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For an unconscious adult victim: I Each breath should be slow, gentle and last about 2 seconds. I The responder should pause and take a breath between breaths given to the victim. I Each rescue breath should cause the victim's chest to clearly rise. For an unconscious child or infant victim: Each breath should be slow, gentle and last about 11/2 seconds. I The responder should pause and take a breath between breaths given to the victim. I Each rescue breath should cause the victim's chest to clearly rise.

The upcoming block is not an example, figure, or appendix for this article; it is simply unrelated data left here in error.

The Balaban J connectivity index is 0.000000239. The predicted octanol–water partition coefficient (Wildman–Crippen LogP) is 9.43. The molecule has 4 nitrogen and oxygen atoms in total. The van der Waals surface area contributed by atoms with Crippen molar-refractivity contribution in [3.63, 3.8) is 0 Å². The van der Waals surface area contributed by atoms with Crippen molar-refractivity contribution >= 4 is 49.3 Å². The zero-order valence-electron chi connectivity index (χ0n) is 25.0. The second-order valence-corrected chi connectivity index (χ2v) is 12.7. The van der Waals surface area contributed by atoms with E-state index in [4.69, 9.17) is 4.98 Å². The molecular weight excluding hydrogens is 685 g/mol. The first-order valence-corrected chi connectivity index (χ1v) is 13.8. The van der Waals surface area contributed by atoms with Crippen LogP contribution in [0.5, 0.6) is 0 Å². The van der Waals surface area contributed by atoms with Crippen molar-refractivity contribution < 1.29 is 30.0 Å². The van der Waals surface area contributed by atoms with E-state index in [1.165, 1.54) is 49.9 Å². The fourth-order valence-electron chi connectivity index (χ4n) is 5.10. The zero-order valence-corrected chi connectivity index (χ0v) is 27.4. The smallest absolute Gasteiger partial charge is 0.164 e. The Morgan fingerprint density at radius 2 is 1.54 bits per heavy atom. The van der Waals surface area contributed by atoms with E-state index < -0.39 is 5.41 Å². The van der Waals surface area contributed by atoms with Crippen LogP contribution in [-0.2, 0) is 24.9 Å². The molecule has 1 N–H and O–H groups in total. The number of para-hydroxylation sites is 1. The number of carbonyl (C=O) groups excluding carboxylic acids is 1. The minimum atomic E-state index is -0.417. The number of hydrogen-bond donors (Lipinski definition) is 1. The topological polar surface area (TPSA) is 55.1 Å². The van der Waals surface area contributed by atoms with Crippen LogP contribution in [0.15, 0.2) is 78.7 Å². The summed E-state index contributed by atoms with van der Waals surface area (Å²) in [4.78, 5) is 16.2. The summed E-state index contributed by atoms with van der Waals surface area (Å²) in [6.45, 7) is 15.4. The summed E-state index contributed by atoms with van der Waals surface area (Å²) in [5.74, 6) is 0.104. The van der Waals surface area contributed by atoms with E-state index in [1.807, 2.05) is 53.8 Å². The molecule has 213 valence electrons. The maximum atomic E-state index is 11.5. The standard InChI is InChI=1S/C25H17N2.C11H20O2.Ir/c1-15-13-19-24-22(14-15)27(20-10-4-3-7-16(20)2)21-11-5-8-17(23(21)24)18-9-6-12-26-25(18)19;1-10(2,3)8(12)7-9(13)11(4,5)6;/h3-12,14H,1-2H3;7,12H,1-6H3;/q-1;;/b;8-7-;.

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Rationale--slower breaths reduce the amount of gastric inflation, which can cause serious complications such as vomiting, aspiration or pneumonia and restrict lung movement. When the responder pauses and takes a breath between rescue breaths, it ensures maximum oxygen and minimum carbon dioxide in each rescue breath. Pulse Check--Where previously instructed to check for a pulse, responders are now instructed to look, listen and feel for "signs of circulation." Signs of circulation include: I Normal breathing. I Coughing or movement in response to rescue breaths. I A pulse. This check should last no more than 10 seconds. Rationale--Most responders do not accurately determine the absence or presence of a pulse. It is more harmful to delay or choose not to give care to a victim who needs it than to perform chest compressions on or attach an AED to a victim who is not in cardiac arrest. Research shows that the time spent trying to locate a pulse far exceeded the limit of 10 seconds. Note that manufacturers of AEDs contacted by NHQ indicated that the voice prompt on both AED trainers and live devices will continue to instruct the responder to "check pulse." Certified lay responders are taught to identify other life signs in assessing a victim's circulation in addition to a pulse check. "Normal breathing" should not be mistaken for agonal breaths. Chest Compressions CPR for an adult victim will be taught at a ratio of 15 chest compressions to 2 rescue breaths for one or two responders at a rate of about 100 compressions per minute. I CPR for a child victim will be taught at a ratio of 5 chest compressions to 1 rescue breath at a rate of about 100 compressions per minute. I CPR for an infant victim will be taught at a ratio of 5 chest compressions to 1 rescue breath at a rate of at least 100 compressions per minute.